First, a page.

Not that the players don’t want to play — several have made intelligent and impassioned statements about the desire to play in a (relatively) safe space. And despite the insistence of various… uh, voices that sports media is somehow rooting for the coronavirus pandemic to take the season down (no season, no jobs for most of us, so it doesn’t really track — not to mention that we in the media also have lives to protect), media support for these players has been fairly universal.

Some of those other voices have supported the players saying that they wanted to play. We’ll see how the support tracks when #WeWantToPlay becomes the slogan for a larger movement. One guess is that a lot of people went to bed on Sunday night thinking that they understood the initiative, only to wake up Monday morning to an awfully large surprise.

Clemson quarterback Trevor Lawrence, the most prominent player in what was to be a 2020 season, tweeted this out on Sunday night.

Ohio State quarterback Justin Fields did the same.

Game on.

Using the #WEAREUNITED and #WEWANTTOPLAY hashtags, it would appear that players from the ACC, Big Ten, Pac-12, SEC, and Big 12 conference have aligned to reiterate their desire to play, and to ask for the following:

  • Establish universal mandated health and safety procedures and protocols to protect college-athletes against COVID-19 among all conferences throughout the NCAA;
  • Give players the opportunity to opt out and respect their decision;
  • Guarantee eligibility whether a player chooses to play the season or not;
  • (To) use our voices to establish open communication and trust between players and officials ; ultimately create a college football players association representative of all the players and conferences.

In the time it takes Lawrence to hit one of his receivers on a Bang-8 route, the discussion went from willingness to unionization and representation. How it came about was quite interesting. Per’s Dan Murphy, Stanford defensive lineman Dylan Boles received a direct message on Sunday evening from Clemson running back Darien Rencher. Rencher didn’t know Boles, but he wanted to talk about the Pac-12’s own unity movement.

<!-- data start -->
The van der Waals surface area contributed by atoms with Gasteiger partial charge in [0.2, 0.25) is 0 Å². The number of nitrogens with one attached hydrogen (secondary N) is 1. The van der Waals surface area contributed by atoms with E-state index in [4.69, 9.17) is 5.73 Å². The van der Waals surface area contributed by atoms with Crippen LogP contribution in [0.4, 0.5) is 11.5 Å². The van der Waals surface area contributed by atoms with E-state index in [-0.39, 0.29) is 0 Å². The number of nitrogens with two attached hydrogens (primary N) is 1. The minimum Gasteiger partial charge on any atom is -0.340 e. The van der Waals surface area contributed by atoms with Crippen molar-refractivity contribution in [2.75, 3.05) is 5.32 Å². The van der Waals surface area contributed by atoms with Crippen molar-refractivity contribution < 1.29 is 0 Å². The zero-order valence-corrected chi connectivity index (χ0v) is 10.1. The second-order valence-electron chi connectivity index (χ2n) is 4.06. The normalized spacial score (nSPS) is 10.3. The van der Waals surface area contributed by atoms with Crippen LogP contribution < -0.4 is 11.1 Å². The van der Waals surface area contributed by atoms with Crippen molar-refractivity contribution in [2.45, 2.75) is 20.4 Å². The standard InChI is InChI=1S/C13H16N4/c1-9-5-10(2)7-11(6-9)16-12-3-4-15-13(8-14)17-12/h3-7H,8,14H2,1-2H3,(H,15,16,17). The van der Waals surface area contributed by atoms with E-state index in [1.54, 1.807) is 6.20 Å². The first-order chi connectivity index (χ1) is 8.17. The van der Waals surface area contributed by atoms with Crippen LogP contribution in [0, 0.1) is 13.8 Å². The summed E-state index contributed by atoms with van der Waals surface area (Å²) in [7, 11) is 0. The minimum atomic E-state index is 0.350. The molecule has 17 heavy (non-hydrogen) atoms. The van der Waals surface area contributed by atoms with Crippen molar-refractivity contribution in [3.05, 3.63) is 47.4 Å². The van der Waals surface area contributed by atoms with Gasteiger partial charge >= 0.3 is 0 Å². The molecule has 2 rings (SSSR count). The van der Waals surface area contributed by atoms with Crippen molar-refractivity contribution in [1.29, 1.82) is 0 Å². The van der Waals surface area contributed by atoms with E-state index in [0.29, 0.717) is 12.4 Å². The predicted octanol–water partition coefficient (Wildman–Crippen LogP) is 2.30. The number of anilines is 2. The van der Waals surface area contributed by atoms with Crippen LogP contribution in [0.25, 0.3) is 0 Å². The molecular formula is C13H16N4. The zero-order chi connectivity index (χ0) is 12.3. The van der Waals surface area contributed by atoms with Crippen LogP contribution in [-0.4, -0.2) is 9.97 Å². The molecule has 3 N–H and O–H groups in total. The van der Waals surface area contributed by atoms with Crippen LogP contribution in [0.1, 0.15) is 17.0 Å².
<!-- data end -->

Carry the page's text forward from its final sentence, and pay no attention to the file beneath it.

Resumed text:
“We got down to talking and agreed that both of our goals are aligned with each other,” Boles said. “We all want to play this year. We just want to make sure players have a say in this thing.”

An hour after that, several of the NCAA’s most prominent players, including Lawrence, Fields, Boles, Rencher, Alabama running back Najee Harris, Oklahoma State running back Chuba Hubbard, Oregon’s Penei Sewell, Johnny Johnson III, Jevon Holland and Kayvon Thibodeaux, Utah’s Nick Ford, Washington State’s Dallas Hobbs and Michigan’s Hunter Reynolds, had set a Zoom conference call to discuss further action.

On the call, the players agreed on their courses of action. Hobbs, a defensive lineman with graphic design experience, quickly put the message together.

Social media is so prevalent right now that unifying the players is easier than it’s ever been,” Michigan’s Reynolds told ESPN’s Murphy. “You can connect with people in a matter of seconds, which makes it a lot easier to bounce ideas off each other and gauge how people are feeling in different parts of the country and really put a plan in place.”

“It was a long time coming,” Boles concluded. “It was inevitable. It was just a matter of how quick we could pull it off. We were racing against the clock. We all want to play; we just want to do it the right way.”

It is unknown what these requests will create in the long term; the postponement of a season punts some of these issues down the road for coaches and ADs. Some will become more pressing than ever. But the days of college football players performing without unity and a voice at the table are effectively over. There is no putting the genie back in the bottle for those in charge who want things to be the way they’ve always been for “student-athletes.” Dabo Swinney, Lawrence’s coach and the man who once said he’d rather quit the game than ever see his players get paid (a hypocritical stance to say the least when one is enjoying a 10-year, $93 million contract) will have to deal with it.

We imagine it’ll look something like this.

Does this mean that college players will have union representation in the ways professional athletes do? Hard to say. Complications run rampant when you’re dealing with a landscape this size. Does this mean that the players will insist in having their voices heard as never before? Now that they’ve realized their collective power, it’s inevitable. This will not be the last direct message from players who had never met before, or the last Zoom meeting between players, or the last time a player who knows how to use Photoshop puts together an inspired graphic that his colleagues can share with the world in instantaneous fashion.

The 2020 college football season may be a thing of the past, but so is the vice grip coaches and administrators had on the players. Change is coming, and it’ll be here long after every player listed in this article has gone to live NFL dreams.